Here is one way the world could be. By far the best opportunities for making the world better can be supported by philanthropic money. They last for years. They can be invested in a vast number of times. They can be justified using widely available information and widely verifiable judgments.
Here is another way the world could be. By far the best opportunities are one-off actions that must be done by small numbers of people in the right fleeting time and place. The information that would be needed to justify them is half a lifetime’s worth of observations, many of which would be impolite to publish. The judgments needed must be honed by the same.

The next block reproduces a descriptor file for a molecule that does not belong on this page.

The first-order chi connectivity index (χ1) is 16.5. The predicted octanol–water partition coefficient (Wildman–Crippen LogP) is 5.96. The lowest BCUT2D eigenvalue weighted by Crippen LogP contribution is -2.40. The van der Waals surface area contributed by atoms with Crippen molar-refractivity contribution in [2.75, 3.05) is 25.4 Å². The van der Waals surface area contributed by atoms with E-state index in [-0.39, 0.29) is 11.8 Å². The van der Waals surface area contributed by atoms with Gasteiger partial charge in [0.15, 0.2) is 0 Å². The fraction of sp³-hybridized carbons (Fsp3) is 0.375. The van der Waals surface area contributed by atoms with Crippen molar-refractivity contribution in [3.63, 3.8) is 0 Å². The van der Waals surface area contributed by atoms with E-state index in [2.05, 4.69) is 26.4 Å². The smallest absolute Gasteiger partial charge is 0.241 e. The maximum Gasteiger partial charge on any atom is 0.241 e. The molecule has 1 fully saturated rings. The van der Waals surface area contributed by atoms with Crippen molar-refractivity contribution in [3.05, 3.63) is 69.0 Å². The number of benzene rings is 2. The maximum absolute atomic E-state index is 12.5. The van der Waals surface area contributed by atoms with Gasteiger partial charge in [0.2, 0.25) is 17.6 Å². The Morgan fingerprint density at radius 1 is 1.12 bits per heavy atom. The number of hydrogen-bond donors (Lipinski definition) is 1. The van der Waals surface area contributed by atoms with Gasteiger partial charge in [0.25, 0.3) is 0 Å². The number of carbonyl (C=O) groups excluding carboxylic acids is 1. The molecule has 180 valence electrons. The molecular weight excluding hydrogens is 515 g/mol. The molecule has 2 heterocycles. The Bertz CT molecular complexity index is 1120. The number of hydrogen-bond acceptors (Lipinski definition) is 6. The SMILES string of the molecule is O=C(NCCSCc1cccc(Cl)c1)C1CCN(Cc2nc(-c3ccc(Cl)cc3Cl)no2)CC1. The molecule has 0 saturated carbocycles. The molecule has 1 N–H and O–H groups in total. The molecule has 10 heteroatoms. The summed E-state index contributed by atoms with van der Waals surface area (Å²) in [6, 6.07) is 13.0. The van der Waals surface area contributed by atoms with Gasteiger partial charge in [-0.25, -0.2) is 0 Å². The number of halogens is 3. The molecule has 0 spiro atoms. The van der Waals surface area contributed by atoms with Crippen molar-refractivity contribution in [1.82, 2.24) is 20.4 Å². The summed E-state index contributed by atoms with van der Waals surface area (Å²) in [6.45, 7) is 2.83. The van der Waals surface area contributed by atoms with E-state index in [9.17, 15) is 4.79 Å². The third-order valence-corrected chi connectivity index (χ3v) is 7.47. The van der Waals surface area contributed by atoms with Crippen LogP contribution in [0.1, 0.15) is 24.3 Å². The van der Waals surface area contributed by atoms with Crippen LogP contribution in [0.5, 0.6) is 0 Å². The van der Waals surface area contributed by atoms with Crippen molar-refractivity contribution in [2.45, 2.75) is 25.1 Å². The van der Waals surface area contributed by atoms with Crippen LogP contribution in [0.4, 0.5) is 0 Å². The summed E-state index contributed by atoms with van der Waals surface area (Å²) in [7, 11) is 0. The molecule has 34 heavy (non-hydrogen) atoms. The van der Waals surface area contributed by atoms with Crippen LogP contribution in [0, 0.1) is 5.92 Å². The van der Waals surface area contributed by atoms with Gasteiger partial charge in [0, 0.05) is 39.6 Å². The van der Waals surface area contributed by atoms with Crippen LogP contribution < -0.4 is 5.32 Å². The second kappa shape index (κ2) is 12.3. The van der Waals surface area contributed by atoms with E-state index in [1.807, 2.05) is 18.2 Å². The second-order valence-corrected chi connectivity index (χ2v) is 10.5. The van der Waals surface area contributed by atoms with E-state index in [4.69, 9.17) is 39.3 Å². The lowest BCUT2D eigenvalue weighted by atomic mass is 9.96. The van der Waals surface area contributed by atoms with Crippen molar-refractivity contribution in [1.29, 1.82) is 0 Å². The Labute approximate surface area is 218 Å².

These worlds illustrate opposite ends of a spectrum. The spectrum is something like, ‘how much doing good in the world is amenable to being a big, slow, public, official, respectable venture, versus a small, agile, private, informal, arespectable one’.
In either world you can do either. And maybe in the second world, you can’t actually get into those good spots, so the relevant intervention is something like trying to. (If the best intervention becomes something like slowly improving institutions so that better people end up in those places, then you are back in the first world).
An interesting question is what factor of effectiveness you lose by pursuing strategies appropriate to world 1 versus those appropriate to world 2, in the real world. That is, how much better or worse is it to pursue the usual Effective Altruism strategies (GiveWell, AMF, Giving What We Can) relative to looking at the world relatively independently, trying to get into a good position, and making altruistic decisions.
I don’t have a good idea of where our world is in this spectrum. I am curious about whether people can offer evidence.